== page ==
The flow rates of feed materials are likewise a matter of design choice. With the above-described chambers, flow rates of 2-20 gpm/ft2 of ammonium containing wastewater and 2-20 gpm/ft2 of alkaline solution are acceptable. The chambers can be rotated at between 2 and 120 minutes per rotation depending on the exact nature of the process.
The amount of fresh feed materials added to the interaction product streams should be in an amount sufficient to maintain the pH at between 5.0 and 6.0.
The process of the present invention achieves removal of a significant amount of the ammonia from the wastewater. Thus, industrial pond water resulting from the production of ammonium salt compound and containing as much as 600-800 ppm ammonia can be treated by the process of the present invention so as to contain from 2-5 ppm NH3. However, it should be noted that the process is not limited to the treatment of these concentrations of ammonia but rather, is effective at virtually any concentration. Thus, the process can be used for removing ammonia from municipal wastes which might contain 50 ppm ammonia. It also finds application in specific processes wherein the concentration is significantly greater than 800 ppm.
The following examples are given for illustrative purposes only and should in no way be construed as limiting the scope of the process disclosed and claimed.
The purpose of this test was to determine if industrial wastewater containing 645 ppm of ammonia could be treated to contain between 50 and 100 ppm ammonia, which corresponds to the ammonia content of typical domestic wastewater.
The process of the present invention was carried out using phosphoric chemical plant pond water at a pH of 5.9 containing 645 ppm NH3 and is illustrated in FIG. 4. The ASD itself comprised 12 total fixed feed ports and 14 chambers filled with standard PDZ 150 zeolite. Each chamber was filled with a 16 inch bed of zeolite for a zeolite volume per chamber of 1.3 liters. Each chamber was approximately two inches in diameter. An ammonia-containing pond water was fed into feed port 4T, a first stream of washwater fed into fixed feed port 2T, a regeneration solution containing sodium hydroxide in a solution of sodium sulfate fed into fixed feed port 10T, and a second stream of washwater fed into fixed feed port 8T. The feed rate of pond water was about 6.4 gpm/ft2. The feed rate of the two washwater streams varied but were typically between 2 and 4 gpm/ft2. The regeneration fluid was recirculated from a surge tank at a rate of 5 to 10 gpm/ft2. A small amount of fluid was fed forward. The fresh regeneration solution had a pH between 11 and 11.5 and a sodium sulfate concentration of 10% by weight.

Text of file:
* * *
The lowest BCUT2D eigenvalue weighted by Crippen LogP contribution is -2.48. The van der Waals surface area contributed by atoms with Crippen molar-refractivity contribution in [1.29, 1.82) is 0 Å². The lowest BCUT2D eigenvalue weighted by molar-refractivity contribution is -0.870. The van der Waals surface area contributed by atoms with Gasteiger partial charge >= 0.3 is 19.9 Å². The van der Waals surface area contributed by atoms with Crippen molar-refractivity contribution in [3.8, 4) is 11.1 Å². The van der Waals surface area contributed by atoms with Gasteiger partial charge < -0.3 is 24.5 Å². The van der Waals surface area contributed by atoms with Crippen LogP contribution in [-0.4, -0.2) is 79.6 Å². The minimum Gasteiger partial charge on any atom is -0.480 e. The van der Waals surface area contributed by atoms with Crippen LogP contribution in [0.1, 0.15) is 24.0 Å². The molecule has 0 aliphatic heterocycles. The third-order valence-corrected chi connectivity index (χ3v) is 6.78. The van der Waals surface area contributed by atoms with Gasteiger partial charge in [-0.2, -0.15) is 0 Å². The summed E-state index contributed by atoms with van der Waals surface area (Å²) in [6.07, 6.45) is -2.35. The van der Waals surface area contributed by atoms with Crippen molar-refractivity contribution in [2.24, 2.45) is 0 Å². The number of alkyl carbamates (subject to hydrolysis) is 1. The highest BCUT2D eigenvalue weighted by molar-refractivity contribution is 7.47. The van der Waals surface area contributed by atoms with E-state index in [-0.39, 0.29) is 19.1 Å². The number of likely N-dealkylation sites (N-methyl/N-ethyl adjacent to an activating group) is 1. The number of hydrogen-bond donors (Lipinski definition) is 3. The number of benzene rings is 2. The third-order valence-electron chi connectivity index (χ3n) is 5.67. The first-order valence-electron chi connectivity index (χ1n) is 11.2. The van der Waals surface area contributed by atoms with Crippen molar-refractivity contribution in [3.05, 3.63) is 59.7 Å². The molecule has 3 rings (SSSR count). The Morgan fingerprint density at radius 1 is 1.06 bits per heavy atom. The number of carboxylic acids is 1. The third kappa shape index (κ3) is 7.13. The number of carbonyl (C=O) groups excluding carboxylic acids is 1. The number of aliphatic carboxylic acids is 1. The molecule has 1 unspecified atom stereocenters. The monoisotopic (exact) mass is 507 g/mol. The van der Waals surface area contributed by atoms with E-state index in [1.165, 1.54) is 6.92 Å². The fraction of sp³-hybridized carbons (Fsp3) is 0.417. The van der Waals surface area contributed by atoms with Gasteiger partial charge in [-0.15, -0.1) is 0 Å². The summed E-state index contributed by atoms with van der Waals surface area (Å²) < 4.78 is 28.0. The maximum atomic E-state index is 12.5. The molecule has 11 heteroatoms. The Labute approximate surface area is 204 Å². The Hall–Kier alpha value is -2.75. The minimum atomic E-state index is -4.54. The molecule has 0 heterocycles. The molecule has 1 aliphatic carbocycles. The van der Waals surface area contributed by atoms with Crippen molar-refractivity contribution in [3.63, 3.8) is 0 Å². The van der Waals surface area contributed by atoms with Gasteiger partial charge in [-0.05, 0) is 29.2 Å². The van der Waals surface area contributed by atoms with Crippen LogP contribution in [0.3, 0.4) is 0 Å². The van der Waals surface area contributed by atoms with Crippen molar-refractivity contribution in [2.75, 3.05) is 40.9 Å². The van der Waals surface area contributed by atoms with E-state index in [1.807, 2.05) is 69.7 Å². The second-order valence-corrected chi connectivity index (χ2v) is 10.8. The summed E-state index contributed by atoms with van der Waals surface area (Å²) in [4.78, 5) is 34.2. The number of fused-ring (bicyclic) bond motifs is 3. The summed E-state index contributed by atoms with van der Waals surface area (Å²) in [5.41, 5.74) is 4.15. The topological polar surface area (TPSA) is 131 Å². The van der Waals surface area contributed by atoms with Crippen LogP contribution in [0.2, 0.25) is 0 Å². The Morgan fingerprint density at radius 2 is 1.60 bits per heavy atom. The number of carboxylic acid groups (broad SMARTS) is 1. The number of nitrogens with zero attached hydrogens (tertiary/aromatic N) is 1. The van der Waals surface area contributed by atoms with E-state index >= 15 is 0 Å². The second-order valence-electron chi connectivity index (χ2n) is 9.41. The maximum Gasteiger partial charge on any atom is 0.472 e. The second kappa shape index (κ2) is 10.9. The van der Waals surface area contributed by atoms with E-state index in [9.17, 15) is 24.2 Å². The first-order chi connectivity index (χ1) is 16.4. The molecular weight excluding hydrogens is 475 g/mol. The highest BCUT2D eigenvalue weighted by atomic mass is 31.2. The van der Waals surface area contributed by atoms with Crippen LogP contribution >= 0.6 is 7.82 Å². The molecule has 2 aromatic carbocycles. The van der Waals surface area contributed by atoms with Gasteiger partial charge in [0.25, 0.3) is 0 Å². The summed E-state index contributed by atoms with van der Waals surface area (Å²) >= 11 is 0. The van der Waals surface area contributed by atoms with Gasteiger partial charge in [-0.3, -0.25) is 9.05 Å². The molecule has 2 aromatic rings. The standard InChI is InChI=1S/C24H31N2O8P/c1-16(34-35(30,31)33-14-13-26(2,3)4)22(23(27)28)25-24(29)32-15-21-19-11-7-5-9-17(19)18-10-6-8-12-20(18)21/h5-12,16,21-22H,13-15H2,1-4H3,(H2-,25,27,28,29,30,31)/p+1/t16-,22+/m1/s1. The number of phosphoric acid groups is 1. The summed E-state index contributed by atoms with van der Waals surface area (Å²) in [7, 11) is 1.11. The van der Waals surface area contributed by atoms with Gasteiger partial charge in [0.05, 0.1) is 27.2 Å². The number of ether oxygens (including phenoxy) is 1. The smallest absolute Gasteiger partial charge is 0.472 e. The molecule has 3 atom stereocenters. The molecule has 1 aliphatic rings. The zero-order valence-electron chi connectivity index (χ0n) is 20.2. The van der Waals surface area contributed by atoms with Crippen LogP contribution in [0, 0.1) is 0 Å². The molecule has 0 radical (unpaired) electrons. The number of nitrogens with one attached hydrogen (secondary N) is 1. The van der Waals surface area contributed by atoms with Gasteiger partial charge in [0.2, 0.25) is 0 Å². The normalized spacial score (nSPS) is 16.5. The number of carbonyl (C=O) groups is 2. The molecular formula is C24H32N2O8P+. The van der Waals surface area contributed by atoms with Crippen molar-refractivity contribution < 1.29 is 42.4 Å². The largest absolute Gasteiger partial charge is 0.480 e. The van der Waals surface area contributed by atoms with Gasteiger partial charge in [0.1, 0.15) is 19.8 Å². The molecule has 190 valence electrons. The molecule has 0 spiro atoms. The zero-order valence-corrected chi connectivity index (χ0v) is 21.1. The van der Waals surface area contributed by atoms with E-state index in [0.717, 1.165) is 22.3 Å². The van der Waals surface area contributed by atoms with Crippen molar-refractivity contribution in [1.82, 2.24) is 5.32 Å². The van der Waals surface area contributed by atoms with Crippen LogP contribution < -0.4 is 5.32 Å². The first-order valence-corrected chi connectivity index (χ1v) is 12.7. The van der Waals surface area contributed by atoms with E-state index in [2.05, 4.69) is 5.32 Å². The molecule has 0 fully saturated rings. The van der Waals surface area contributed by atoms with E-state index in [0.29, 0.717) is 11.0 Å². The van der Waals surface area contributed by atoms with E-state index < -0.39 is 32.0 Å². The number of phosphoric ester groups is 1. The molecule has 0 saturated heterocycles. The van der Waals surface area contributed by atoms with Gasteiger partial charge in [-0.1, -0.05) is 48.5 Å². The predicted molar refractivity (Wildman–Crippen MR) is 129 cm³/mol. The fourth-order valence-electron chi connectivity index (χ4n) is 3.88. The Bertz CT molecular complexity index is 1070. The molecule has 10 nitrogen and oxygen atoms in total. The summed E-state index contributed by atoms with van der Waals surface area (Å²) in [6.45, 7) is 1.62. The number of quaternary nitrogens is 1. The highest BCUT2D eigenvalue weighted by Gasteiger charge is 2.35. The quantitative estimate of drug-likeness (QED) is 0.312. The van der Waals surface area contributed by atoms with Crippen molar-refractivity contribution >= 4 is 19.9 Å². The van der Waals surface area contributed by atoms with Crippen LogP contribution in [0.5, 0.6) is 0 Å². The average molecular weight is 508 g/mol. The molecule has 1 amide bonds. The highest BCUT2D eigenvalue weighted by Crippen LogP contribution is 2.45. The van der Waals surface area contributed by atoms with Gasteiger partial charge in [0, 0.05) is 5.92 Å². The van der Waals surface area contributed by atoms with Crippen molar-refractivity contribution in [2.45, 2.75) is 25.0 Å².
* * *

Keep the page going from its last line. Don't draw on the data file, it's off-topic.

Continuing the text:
As is evident from FIG. 4, the wastewater/zeolite interaction product being discharged through fixed port 4B contained 182 ppm ammonium solution at a pH of 6.0.
That solution was then fed to fixed port 5T for delivery to another chamber. The second interaction product being discharged from port 5B contained 104 ppm of ammonium ion. Because the removal of ammonium ion from the wastewater causes an increase in the pH, H2 SO4 was added to the product discharged from port 5B to reduce the pH. The pH adjusted solution was then fed to fixed port 6T for final ammonium removal. The product discharged from fixed port 6B contained 72 ppm ammonium at a pH of 6.0.
As with the wastewater absorption stage, there was intra-stage pH adjustment carried out in conjunction with the regeneration stage. More specifically, the interaction product of the alkaline regeneration solution and the ammonium-loaded zeolite was discharged from port 10B where it was fortified in a surge tank with additional alkaline material prior to being fed to fixed ports 11T and 12T. Enough alkaline material was added so as to adjust the pH of the streams entering the ports 10T-12T to a value above 10.5. The concentration of ammonia in the spent regeneration solution was 560 ppm. The solution itself had a pH of 9.4.